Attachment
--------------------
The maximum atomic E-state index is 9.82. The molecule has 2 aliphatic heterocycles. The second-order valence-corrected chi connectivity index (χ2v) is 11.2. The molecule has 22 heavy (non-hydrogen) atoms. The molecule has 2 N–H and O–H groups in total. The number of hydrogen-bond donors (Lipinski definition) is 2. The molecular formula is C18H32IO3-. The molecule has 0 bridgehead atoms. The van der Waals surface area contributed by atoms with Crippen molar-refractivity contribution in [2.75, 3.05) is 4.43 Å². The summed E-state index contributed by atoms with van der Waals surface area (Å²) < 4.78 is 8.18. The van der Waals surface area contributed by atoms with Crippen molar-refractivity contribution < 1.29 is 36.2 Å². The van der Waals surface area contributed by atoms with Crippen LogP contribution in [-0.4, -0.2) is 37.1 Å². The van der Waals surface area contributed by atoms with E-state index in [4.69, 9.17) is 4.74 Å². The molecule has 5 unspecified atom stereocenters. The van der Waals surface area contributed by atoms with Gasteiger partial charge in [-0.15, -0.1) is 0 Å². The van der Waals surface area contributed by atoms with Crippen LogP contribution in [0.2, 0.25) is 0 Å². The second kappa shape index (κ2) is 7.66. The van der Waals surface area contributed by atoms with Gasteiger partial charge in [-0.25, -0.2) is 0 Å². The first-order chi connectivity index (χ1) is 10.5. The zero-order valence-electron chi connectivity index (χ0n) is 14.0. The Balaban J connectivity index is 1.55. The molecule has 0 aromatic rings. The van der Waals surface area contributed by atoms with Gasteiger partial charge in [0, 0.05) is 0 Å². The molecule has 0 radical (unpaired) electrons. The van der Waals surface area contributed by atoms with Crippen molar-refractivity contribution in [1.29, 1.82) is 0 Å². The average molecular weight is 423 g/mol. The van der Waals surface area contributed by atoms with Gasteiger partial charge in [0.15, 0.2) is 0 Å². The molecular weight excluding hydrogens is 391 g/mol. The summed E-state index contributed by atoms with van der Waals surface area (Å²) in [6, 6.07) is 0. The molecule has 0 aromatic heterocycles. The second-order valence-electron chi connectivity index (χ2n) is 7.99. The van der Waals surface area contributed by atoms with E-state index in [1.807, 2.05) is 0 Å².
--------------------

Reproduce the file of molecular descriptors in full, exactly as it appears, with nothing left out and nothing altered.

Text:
The maximum atomic E-state index is 9.82. The molecule has 2 aliphatic heterocycles. The second-order valence-corrected chi connectivity index (χ2v) is 11.2. The molecule has 22 heavy (non-hydrogen) atoms. The molecule has 2 N–H and O–H groups in total. The number of hydrogen-bond donors (Lipinski definition) is 2. The molecular formula is C18H32IO3-. The molecule has 0 bridgehead atoms. The van der Waals surface area contributed by atoms with Crippen molar-refractivity contribution in [2.75, 3.05) is 4.43 Å². The summed E-state index contributed by atoms with van der Waals surface area (Å²) < 4.78 is 8.18. The van der Waals surface area contributed by atoms with Crippen molar-refractivity contribution < 1.29 is 36.2 Å². The van der Waals surface area contributed by atoms with Crippen LogP contribution in [-0.4, -0.2) is 37.1 Å². The van der Waals surface area contributed by atoms with E-state index in [4.69, 9.17) is 4.74 Å². The molecule has 5 unspecified atom stereocenters. The van der Waals surface area contributed by atoms with Gasteiger partial charge in [-0.15, -0.1) is 0 Å². The van der Waals surface area contributed by atoms with Crippen LogP contribution in [0.2, 0.25) is 0 Å². The second kappa shape index (κ2) is 7.66. The van der Waals surface area contributed by atoms with Gasteiger partial charge in [-0.25, -0.2) is 0 Å². The first-order chi connectivity index (χ1) is 10.5. The zero-order valence-electron chi connectivity index (χ0n) is 14.0. The Balaban J connectivity index is 1.55. The molecule has 0 aromatic rings. The van der Waals surface area contributed by atoms with Gasteiger partial charge in [0, 0.05) is 0 Å². The molecule has 0 radical (unpaired) electrons. The van der Waals surface area contributed by atoms with Crippen molar-refractivity contribution in [1.29, 1.82) is 0 Å². The average molecular weight is 423 g/mol. The van der Waals surface area contributed by atoms with Gasteiger partial charge in [0.15, 0.2) is 0 Å². The molecular weight excluding hydrogens is 391 g/mol. The summed E-state index contributed by atoms with van der Waals surface area (Å²) in [6, 6.07) is 0. The molecule has 0 aromatic heterocycles. The second-order valence-electron chi connectivity index (χ2n) is 7.99. The van der Waals surface area contributed by atoms with E-state index in [1.807, 2.05) is 0 Å².